With the threat of harm to reputation, costs of remedial action(s) required along with possible significant fines,  an astute board cannot afford to make bonehead decisions. As new risks emerge and  breed, success increasingly relies on the board to see the crises coming, to demand and evaluate the information needed to make critical business decisions and then, armed with that information, have the courage to carry through.

Expert Payment

Pay Your Expert If You Want Supporting Testimony

When challenging the IRS over the value of a Decedent’s share of an LLC, trustees of the Estate smartly used a valuation expert witness, only to fall short because they failed to submit payment necessary for the expert to testify at trial.  In a story from FMV Opinions, Inc. Lance Hall, the managing director of FMV Opinions, Inc, the Estate of Diane Tanenblatt provides a cautionary tale to parties who think they can use an expert witness report without accompanying testimony during trial.

The Estate of Diane Tanenblatt Challenges the IRS

When submitting a value of an estate to the IRS for tax purposes, the trustees of the Tanenblatt Estate hired an independent expert witness to review the IRS valuation.  The IRS submitted a value of the Estate based on a “Net Asset Value” calculation to derive the value of the Decedent’s share in an LLC.  The Net Asset Value approach, which considers only the assets and liabilities of an estate, arrived at a value that the IRS used to assess its estate tax.

The Estate, unsatisfied with the IRS value, hired an independent valuation expert witness.  The Estate’s expert witness combined a Net Asset Value approach with an Income approach – which factored in the income associated with Tanenblatt’s share of the LLC – and arrived at a value 42% below the number the IRS calculated.  The lower value would, of course, lower the amount of the estate subject to IRS estate tax.

The Estate expert witness’s use of the income approach in addition to the Net Asset Value approach is uncommon when valuing shares of LLC’s or corporations, and in order to withstand the IRS challenge to the new value, the Estate needed its expert witness to testify in trial.  The Estate neglected to submit full payment to its expert, however, and was unable to substantiate her claims without her testimony at trial.  As a result, the IRS value was accepted and the Estate’s use of an expert witness to generate a report was ultimately for naught.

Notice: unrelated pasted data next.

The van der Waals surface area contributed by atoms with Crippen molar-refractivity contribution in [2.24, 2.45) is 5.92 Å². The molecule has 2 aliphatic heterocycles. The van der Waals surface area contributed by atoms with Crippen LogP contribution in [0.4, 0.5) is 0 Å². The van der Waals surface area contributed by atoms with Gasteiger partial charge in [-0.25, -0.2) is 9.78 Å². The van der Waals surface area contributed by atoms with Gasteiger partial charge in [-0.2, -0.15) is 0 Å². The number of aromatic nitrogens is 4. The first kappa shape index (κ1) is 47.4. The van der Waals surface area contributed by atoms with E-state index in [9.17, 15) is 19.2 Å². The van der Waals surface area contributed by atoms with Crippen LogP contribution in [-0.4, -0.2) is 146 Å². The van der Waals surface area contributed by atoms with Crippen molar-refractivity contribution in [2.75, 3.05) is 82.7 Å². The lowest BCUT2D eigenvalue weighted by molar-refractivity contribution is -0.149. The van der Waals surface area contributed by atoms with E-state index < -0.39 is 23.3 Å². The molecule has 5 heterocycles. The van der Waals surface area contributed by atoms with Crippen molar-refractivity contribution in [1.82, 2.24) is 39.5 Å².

How the Estate Properly Used Its Expert Witness

Before looking at what the Estate did wrong in this case, it is worth noting that there were some positive decisions.  First, hiring an independent expert to challenge a tax valuation can have a positive impact on any person who is facing estate tax on an inheritance, real estate tax on his property, or any other tax on possessions or property.  The IRS – or any local or state tax agency – can be challenged, but doing so requires the use of a valuation expert witness to do a complete analysis of the property, assets, or other financial holdings.

The Estate was also smart to have its valuation expert witness generate a complete report that explained her methodology and defended her value of the Decedent’s share of the LLC.  Although an expert witness will need to be present at trial, it is important that parties have the expert provide a clear report that explains her qualifications, details her analysis of the facts, the methods used to come to her conclusion, and the support needed to defend her position.  An expert witness report can be crucial to building a case – whether it is for a tax valuation, a medical malpractice suit, or a personal injury claim.

Why the Estate Failed

Despite making good use of a valuation expert witness before the trial, the Estate was ultimately unsuccessful because it failed to pay its expert in time for the trial.  An expert witness report cannot be properly used at trial without the testimony of the expert.  In order for the work that an expert witness does before the trial to have impact during the trial, the expert must be there to explain her work and defend it against the opposing party.